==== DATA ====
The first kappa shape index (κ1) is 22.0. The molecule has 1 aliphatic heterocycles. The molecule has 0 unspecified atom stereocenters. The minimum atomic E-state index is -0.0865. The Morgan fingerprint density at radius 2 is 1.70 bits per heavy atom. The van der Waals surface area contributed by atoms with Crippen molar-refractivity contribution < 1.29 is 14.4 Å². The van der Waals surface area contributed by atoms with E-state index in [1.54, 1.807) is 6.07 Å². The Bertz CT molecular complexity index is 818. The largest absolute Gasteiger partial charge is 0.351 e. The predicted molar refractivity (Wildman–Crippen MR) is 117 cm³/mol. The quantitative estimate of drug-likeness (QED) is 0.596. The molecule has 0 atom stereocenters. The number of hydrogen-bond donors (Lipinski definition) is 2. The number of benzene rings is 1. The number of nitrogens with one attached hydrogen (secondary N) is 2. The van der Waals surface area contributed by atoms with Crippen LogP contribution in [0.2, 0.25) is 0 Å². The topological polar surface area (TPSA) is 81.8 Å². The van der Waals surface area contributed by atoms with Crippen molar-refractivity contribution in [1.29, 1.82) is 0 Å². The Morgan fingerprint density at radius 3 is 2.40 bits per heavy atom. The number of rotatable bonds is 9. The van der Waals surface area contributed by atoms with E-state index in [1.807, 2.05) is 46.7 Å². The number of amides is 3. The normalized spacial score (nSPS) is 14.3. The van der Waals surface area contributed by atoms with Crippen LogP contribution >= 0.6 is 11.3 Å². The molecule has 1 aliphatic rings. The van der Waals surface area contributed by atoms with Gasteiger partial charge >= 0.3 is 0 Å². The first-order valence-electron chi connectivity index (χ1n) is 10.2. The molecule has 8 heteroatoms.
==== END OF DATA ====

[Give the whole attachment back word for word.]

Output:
The first kappa shape index (κ1) is 22.0. The molecule has 1 aliphatic heterocycles. The molecule has 0 unspecified atom stereocenters. The minimum atomic E-state index is -0.0865. The Morgan fingerprint density at radius 2 is 1.70 bits per heavy atom. The van der Waals surface area contributed by atoms with Crippen molar-refractivity contribution < 1.29 is 14.4 Å². The van der Waals surface area contributed by atoms with E-state index in [1.54, 1.807) is 6.07 Å². The Bertz CT molecular complexity index is 818. The largest absolute Gasteiger partial charge is 0.351 e. The predicted molar refractivity (Wildman–Crippen MR) is 117 cm³/mol. The quantitative estimate of drug-likeness (QED) is 0.596. The molecule has 0 atom stereocenters. The number of hydrogen-bond donors (Lipinski definition) is 2. The number of benzene rings is 1. The number of nitrogens with one attached hydrogen (secondary N) is 2. The van der Waals surface area contributed by atoms with Crippen LogP contribution in [0.2, 0.25) is 0 Å². The topological polar surface area (TPSA) is 81.8 Å². The van der Waals surface area contributed by atoms with Crippen molar-refractivity contribution in [1.29, 1.82) is 0 Å². The Morgan fingerprint density at radius 3 is 2.40 bits per heavy atom. The number of rotatable bonds is 9. The van der Waals surface area contributed by atoms with E-state index in [1.807, 2.05) is 46.7 Å². The number of amides is 3. The normalized spacial score (nSPS) is 14.3. The van der Waals surface area contributed by atoms with Crippen LogP contribution >= 0.6 is 11.3 Å². The molecule has 1 aliphatic rings. The van der Waals surface area contributed by atoms with Gasteiger partial charge >= 0.3 is 0 Å². The first-order valence-electron chi connectivity index (χ1n) is 10.2. The molecule has 8 heteroatoms.